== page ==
THE MID North Coast Correctional Centre will soon have 15 of its minimum-security inmates begin a project to regenerate bushland by planting a eucalyptus forest.
Organised in conjunction with local wildlife groups, including the Port Macquarie Koala Hospital, the hope is that this initiative will ensure a future food supply for koalas in care at animal sanctuaries and create a local bush corridor for koalas, sugar gliders and native birds.
Corrective Services Industries overseer Adam Moffitt has been managing the project as inmates remove weeds and prepare the soil for the seedlings.
"We're planting a variety of trees for koala fodder, such as eucalyptus microcorys, eucalyptus tereticornis, eucalyptus saligna and most importantly eucalyptus nicholli, which is one of their favourites and also helps speed up their recovery," he said.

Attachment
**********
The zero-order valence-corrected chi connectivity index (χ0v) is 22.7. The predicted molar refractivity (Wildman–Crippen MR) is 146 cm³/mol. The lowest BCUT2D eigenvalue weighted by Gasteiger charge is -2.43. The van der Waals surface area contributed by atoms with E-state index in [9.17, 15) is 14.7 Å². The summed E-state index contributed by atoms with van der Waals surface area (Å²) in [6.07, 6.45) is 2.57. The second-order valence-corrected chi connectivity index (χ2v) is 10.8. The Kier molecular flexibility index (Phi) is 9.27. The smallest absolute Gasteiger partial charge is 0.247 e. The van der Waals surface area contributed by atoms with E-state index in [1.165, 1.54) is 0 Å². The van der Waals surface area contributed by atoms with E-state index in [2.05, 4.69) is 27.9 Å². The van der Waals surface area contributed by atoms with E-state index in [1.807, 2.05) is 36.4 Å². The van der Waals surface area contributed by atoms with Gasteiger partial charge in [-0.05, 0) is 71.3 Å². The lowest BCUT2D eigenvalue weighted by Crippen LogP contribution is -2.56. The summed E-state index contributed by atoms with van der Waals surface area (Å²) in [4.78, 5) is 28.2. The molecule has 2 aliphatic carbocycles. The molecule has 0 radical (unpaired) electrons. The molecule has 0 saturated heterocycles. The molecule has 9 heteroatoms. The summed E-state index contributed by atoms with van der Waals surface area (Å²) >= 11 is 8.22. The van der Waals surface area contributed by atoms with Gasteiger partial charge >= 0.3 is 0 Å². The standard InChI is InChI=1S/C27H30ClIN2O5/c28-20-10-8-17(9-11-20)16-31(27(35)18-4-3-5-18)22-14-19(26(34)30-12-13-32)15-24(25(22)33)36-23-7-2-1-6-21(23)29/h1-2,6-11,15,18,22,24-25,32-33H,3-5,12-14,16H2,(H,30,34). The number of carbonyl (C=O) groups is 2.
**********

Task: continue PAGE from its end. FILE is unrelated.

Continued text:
The program will be implemented over six years, and see an estimated 6000 to 7000 seedlings planted, covering an on-site area the size of 25 football fields.
"We aim to plant at least 1000 seedlings each year over the next few years, which will be about 20 seedlings a week," Mr Moffitt said.
"The project has actually grown from what it was initially, spurred by the recent fires."
Port Macquarie Koala Hospital was one of the many groups who donated the seedlings, and habitat coordinator Steve Withnall couldn't be happier with collaboration.
"In what is a national tragedy, the bushfires in and around Port Macquarie this month devastated a genetically diverse koala population," he said.
"As many as 350 koalas have perished with approximately 75 per cent of the fireground footprint being prime koala habitat.
"By planting eucalyptus seedlings we're able to ensure a healthy supply of food for koalas, not just in NSW but all across Australia."
Seedlings have also been donated by the Forestry Corporation of NSW, Kempsey Shire Council, Landcare and Billabong Zoo.